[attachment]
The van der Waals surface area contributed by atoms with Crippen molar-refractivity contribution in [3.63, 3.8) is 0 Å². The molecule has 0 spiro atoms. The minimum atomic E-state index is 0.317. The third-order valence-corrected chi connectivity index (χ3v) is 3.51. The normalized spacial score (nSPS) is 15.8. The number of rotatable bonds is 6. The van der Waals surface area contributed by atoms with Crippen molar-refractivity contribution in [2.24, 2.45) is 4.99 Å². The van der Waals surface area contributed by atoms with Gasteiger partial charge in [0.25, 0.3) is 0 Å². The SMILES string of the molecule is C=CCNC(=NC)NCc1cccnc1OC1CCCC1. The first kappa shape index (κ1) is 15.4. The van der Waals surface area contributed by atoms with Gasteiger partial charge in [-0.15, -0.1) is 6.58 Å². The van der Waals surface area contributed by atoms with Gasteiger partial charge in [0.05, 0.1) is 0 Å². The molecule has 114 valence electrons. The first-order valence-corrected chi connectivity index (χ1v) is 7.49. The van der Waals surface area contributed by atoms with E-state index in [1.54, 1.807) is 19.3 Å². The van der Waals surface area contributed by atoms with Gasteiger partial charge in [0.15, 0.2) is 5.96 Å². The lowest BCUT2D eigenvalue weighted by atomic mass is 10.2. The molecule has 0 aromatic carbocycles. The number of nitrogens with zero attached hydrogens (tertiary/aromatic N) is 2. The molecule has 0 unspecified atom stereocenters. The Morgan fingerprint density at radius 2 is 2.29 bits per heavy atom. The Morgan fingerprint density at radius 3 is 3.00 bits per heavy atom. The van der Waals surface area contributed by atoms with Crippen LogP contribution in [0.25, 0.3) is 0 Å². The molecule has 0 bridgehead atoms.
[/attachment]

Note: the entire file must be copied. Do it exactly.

The van der Waals surface area contributed by atoms with Crippen molar-refractivity contribution in [3.63, 3.8) is 0 Å². The molecule has 0 spiro atoms. The minimum atomic E-state index is 0.317. The third-order valence-corrected chi connectivity index (χ3v) is 3.51. The normalized spacial score (nSPS) is 15.8. The number of rotatable bonds is 6. The van der Waals surface area contributed by atoms with Crippen molar-refractivity contribution in [2.24, 2.45) is 4.99 Å². The van der Waals surface area contributed by atoms with Gasteiger partial charge in [0.25, 0.3) is 0 Å². The SMILES string of the molecule is C=CCNC(=NC)NCc1cccnc1OC1CCCC1. The first kappa shape index (κ1) is 15.4. The van der Waals surface area contributed by atoms with Gasteiger partial charge in [-0.15, -0.1) is 6.58 Å². The van der Waals surface area contributed by atoms with Gasteiger partial charge in [0.05, 0.1) is 0 Å². The molecule has 114 valence electrons. The first-order valence-corrected chi connectivity index (χ1v) is 7.49. The van der Waals surface area contributed by atoms with E-state index in [1.54, 1.807) is 19.3 Å². The van der Waals surface area contributed by atoms with Gasteiger partial charge in [0.15, 0.2) is 5.96 Å². The lowest BCUT2D eigenvalue weighted by atomic mass is 10.2. The molecule has 0 aromatic carbocycles. The number of nitrogens with zero attached hydrogens (tertiary/aromatic N) is 2. The molecule has 0 unspecified atom stereocenters. The Morgan fingerprint density at radius 2 is 2.29 bits per heavy atom. The Morgan fingerprint density at radius 3 is 3.00 bits per heavy atom. The van der Waals surface area contributed by atoms with Crippen LogP contribution in [0.25, 0.3) is 0 Å². The molecule has 0 bridgehead atoms.